Deep in the heart of the southern West Virginia coalfields, one of the most important environmental and social empowerment battles in the nation has been waged for the past decade. Fought by a heroic woman struggling to save her tiny community through a landmark lawsuit, this battle, which led all the way to the halls of Congress, has implications for environmentally conscious people across the world.Read more...
Deep in the heart of the southern West Virginia coalfields, one of the most important environmental and social empowerment battles in the nation has been waged for the past decade. Fought by a heroic woman struggling to save her tiny community through a landmark lawsuit, this battle, which led all the way to the halls of Congress, has implications for environmentally conscious people across the world.
The story begins with Patricia Bragg in the tiny community of Pie. When a deep mine drained her neighbors' wells, Bragg heeded her grandmother's admonition to "fight for what you believe in" and led the battle to save their drinking water. Though she and her friends quickly convinced state mining officials to force the coal company to provide new wells, Bragg's fight had only just begun. Soon large-scale mining began on the mountains behind her beloved hollow. Fearing what the blasting off of mountaintops would do to the humble homes below, she joined a lawsuit being pursued by attorney Joe Lovett, the first case he had ever handled.
In the case against the U.S. Army Corps of Engineers (Bragg v. Robertson), federal judge Charles Haden II shocked the coal industry by granting victory to Joe Lovett and Patricia Bragg and temporarily halting the practice of mountaintop removal. While Lovett battled in court, Bragg sought other ways to protect the resources and safety of coalfield communities, all the while recognizing that coal mining was the lifeblood of her community, even of her own family (her husband is a disabled miner).
The years of Bragg v. Robertson bitterly divided the coalfields and left many bewildered by the legal wrangling. One of the state's largest mines shut down because of the case, leaving hardworking miners out of work, at least temporarily. Despite hurtful words from members of her church, Patricia Bragg battled on, making the two-hour trek to the legislature in Charleston, over and over, to ask for better controls on mine blasting. There Bragg and her friends won support from delegate Arley Johnson, himself a survivor of one of the coalfield's greatest disasters.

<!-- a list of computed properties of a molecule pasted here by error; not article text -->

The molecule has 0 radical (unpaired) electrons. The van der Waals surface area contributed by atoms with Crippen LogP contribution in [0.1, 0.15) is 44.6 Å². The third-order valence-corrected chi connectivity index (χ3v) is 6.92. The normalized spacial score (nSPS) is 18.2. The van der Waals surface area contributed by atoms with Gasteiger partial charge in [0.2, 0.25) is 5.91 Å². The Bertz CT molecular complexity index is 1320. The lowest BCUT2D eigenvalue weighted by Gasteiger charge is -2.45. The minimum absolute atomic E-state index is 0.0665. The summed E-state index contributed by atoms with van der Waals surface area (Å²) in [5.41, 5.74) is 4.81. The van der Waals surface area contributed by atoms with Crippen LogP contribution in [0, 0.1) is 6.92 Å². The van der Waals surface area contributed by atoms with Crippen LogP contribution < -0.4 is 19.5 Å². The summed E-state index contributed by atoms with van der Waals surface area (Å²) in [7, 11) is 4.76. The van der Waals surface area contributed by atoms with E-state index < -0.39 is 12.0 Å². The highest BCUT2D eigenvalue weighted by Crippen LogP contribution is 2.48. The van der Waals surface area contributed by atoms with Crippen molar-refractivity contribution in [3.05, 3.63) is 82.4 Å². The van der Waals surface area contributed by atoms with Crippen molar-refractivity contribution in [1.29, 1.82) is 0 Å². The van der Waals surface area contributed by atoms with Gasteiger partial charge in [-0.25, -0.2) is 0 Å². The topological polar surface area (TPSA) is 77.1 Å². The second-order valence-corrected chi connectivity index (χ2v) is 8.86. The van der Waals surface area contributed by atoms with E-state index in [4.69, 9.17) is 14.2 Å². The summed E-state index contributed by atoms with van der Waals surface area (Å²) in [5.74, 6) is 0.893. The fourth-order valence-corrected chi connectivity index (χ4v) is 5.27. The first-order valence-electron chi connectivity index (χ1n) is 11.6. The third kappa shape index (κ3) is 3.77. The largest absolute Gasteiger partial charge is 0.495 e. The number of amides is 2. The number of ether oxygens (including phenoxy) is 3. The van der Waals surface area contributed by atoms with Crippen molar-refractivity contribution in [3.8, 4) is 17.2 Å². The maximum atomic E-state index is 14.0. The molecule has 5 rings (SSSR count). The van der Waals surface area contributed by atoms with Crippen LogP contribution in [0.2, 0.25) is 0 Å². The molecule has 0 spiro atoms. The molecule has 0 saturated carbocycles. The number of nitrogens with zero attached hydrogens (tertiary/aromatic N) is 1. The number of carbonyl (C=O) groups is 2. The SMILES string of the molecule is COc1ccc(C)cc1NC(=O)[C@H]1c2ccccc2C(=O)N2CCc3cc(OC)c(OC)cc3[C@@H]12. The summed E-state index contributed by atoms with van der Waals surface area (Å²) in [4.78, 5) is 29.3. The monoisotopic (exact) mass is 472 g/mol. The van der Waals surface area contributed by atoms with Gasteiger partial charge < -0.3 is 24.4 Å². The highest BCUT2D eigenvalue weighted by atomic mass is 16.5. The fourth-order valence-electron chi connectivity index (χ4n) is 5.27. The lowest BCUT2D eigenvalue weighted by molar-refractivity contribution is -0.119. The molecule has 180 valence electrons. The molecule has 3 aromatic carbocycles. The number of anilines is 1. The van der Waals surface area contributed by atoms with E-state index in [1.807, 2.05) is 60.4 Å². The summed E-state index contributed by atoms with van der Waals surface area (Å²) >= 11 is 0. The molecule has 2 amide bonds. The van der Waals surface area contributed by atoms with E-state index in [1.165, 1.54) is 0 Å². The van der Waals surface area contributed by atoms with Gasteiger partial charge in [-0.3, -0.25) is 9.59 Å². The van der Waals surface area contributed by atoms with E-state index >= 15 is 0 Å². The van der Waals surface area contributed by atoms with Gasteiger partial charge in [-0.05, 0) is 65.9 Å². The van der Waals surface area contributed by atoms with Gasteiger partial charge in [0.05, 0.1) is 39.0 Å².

Award-winning investigative journalist Penny Loeb spent nine years following the twists and turns of this remarkable story, giving voice both to citizens, like Patricia Bragg, and to those in the coal industry. Intertwined with court and statehouse battles is Patricia Bragg's own quiet triumph of graduating from college summa cum laude in her late thirtie and moving her family out of welfare and into prosperity and freedom from mining interests. Bragg's remarkable personal triumph and the victories won in Pie and other coalfield communities will surprise and inspire readers.
- ISBN-13: 9780813124414
- ISBN-10: 0813124417
- Publisher: University Press of Kentucky
- Publish Date: September 2007
- Page Count: 328
- Dimensions: 9.16 x 6.42 x 1.05 inches
- Shipping Weight: 1.27 pounds
Publishers Weekly® Reviews
- Reviewed in: Publishers Weekly, page 47.
- Review Date: 2007-06-18
- Reviewer: Staff
Investigative reporter Loeb compassionately chronicles 10 years of grassroots efforts by citizens of southern West Virginia to protect their homes from coal-mining damage. The story centers on the efforts of Patricia Bragg, who in 1998, together with attorney Joe Lovett, filed a lawsuit in federal court against the U.S. Army Corps of Engineers and the West Virginia Division of Environmental Protection for their failure to regulate the waste from mountaintop mining, a practice in which hundreds of feet are sliced off mountaintops and the leftover rubble is dumped into streams and narrow valleys. This case, which resulted in a ruling for a two-year moratorium on mountaintop removal by a judge who had not previously favored environmental causes, is the high point of the book. Though the judge’s ruling was later overturned on appeal, the Bragg case led to some improvements in coal-mining procedures. Unfortunately, Loeb overloads her account with too many stories of other people struggling for fair treatment by the coal company. She’s very effective, however, in pointing out the heartbreaking dilemma of these West Virginians: the industry that threatens their quality of life is also the lifeblood of their economy. Photos not seen by PW. (Aug.)